The annual hurricane season has officially arrived. It kicks off the first of June every year and lasts until November 30th. This year a record number of hurricanes are expected.
The Federal Emergency Management Agency (FEMA) — who runs the National Flood Insurance Program (NFIP) — knows that means devastation for homeowners along the nation’s Gulf Coast and East Coast. At the same time, it’s wildfire season almost year around in the West and Southwest and other parts of the country.
FEMA is also aware of that and the potential disasters from all that water, all that fire and the spawning of a record number of tornadoes after a hurricane hits, and at other times. That awareness has led the agency to push for a revision of building codes around the country.
That was a topic of discussion last week when FEMA administrator, Deanne Criswell and President Biden’s deputy national climate advisor, Ali Zaidi did a briefing on hurricanes.
They said two of every three communities in the U.S. have antiquated building codes.
As such, the homes and businesses built in them are vulnerable to the impacts of climate change and the now higher energy costs we are all currently experiencing. That’s why the two officials support FEMA’s new National Initiative to Advance Building Codes.
Criswell said it is designed to help cities and towns easily update their building codes and will “save lives, reduce property damage, and lower utility bills.”
She said the plan will apply only to new construction and to homes and buildings built, or rebuilt, due to damage. “The adoption of hazard resistant building codes saves communities $11 per every $1 invested,” Criswell said.
The White House is totally behind the proposed changes. In a news release just before the hurricane briefing, it said “With extreme weather events threatening millions of homes each year, and taking a greater toll on underserved communities, every dollar invested in building code adoption provides eleven times more in savings by reducing damage and helping communities recover more quickly.”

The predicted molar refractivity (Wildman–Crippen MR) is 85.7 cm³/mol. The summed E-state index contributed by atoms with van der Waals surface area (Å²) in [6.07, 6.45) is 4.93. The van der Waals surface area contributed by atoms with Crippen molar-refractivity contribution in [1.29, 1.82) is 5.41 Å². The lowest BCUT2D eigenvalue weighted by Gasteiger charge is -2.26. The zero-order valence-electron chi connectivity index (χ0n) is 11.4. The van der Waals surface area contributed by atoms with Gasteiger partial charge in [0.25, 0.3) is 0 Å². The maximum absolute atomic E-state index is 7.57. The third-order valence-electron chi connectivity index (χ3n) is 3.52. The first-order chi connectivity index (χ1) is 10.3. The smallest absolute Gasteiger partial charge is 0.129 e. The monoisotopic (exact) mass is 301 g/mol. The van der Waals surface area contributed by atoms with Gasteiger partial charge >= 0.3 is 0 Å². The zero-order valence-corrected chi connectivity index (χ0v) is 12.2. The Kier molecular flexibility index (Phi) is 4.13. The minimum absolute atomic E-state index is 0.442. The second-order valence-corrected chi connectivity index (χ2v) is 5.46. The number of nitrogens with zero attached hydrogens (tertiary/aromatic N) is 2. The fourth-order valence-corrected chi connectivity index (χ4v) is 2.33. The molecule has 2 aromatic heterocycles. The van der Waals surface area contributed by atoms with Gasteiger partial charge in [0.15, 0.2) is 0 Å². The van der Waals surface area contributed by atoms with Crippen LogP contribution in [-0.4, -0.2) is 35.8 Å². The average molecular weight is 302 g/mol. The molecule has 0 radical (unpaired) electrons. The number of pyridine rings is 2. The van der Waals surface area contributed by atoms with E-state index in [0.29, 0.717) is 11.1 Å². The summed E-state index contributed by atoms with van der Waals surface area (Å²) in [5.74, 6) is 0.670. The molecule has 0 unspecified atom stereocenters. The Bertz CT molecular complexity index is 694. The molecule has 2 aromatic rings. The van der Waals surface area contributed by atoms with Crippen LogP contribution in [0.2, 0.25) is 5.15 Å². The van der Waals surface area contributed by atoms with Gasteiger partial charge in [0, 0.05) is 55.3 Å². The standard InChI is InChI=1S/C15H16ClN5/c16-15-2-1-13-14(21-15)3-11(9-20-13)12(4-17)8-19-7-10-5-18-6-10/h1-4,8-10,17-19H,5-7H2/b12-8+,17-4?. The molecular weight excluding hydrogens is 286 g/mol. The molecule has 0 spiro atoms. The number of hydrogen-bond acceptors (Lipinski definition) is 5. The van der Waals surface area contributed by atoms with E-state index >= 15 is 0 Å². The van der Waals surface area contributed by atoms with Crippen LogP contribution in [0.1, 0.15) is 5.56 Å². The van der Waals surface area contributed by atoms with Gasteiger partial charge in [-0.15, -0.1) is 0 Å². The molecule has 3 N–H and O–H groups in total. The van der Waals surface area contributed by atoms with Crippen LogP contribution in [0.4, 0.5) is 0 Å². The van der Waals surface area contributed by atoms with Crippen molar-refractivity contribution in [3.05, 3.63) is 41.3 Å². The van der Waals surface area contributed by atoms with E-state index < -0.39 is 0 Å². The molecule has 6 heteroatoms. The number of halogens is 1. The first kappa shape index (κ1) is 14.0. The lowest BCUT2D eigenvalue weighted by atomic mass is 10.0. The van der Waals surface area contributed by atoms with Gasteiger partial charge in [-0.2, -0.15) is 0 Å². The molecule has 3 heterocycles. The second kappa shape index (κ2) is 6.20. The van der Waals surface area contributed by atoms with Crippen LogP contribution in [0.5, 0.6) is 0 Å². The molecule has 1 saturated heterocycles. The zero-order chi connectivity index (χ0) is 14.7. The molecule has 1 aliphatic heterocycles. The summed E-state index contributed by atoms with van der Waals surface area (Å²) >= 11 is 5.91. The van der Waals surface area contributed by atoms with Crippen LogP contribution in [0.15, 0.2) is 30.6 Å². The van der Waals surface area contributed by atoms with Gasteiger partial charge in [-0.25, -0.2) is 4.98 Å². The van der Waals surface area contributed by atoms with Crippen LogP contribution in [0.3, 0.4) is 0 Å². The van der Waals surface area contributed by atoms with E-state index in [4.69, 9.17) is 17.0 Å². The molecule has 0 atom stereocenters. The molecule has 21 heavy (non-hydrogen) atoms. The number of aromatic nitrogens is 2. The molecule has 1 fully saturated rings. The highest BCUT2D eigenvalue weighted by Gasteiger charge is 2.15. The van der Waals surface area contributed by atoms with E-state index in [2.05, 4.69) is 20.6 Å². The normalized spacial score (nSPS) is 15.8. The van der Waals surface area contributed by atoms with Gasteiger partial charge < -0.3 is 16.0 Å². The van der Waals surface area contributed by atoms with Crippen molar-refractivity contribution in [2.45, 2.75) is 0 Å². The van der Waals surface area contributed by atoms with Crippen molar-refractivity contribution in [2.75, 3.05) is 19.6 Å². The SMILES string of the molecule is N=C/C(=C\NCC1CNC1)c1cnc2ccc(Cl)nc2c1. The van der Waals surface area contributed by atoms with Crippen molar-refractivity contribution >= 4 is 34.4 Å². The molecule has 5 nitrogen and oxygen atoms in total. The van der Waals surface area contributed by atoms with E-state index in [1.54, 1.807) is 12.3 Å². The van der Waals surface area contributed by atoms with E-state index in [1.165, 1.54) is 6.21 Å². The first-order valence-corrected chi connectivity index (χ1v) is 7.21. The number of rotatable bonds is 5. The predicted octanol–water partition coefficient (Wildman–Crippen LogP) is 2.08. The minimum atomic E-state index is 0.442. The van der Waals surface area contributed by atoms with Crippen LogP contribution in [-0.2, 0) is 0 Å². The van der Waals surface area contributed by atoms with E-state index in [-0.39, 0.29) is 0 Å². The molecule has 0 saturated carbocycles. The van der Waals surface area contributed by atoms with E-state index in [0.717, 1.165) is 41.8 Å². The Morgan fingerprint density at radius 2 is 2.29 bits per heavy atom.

The White House says new energy codes could save households $162 a year.
On the insurance association side of things, the American Property Casualty Insurance Association’s (APCIA) Nat Wienecke likes the proposed updates. He noted that P&C insurers are frontline responders when natural disasters strike.
“For decades APCIA members have advocated for policies and increased investments that help prevent and reduce such devastation,” Wienecke said. “This includes establishing and funding loss mitigation-focused organizations like the Insurance Institute for Business & Home Safety.”
Wienecke added the new codes will help communities be more resilient with the severe weather being brought upon us by global warming.
“APCIA commends the Biden-Harris Administration for taking action to enhance climate resilience for communities by supporting the adoption of modern, hazard-resistant building codes and standards,” Wienecke said. “This action is critical to increasing their capacity to withstand, respond to, and recover from natural disasters.”
Source link: Insurance Journal — https://bit.ly/3mr3k85
Source link: Insurance Business America — https://bit.ly/3PZpsE9
FEMA — The Nation Needs Better Building Codes
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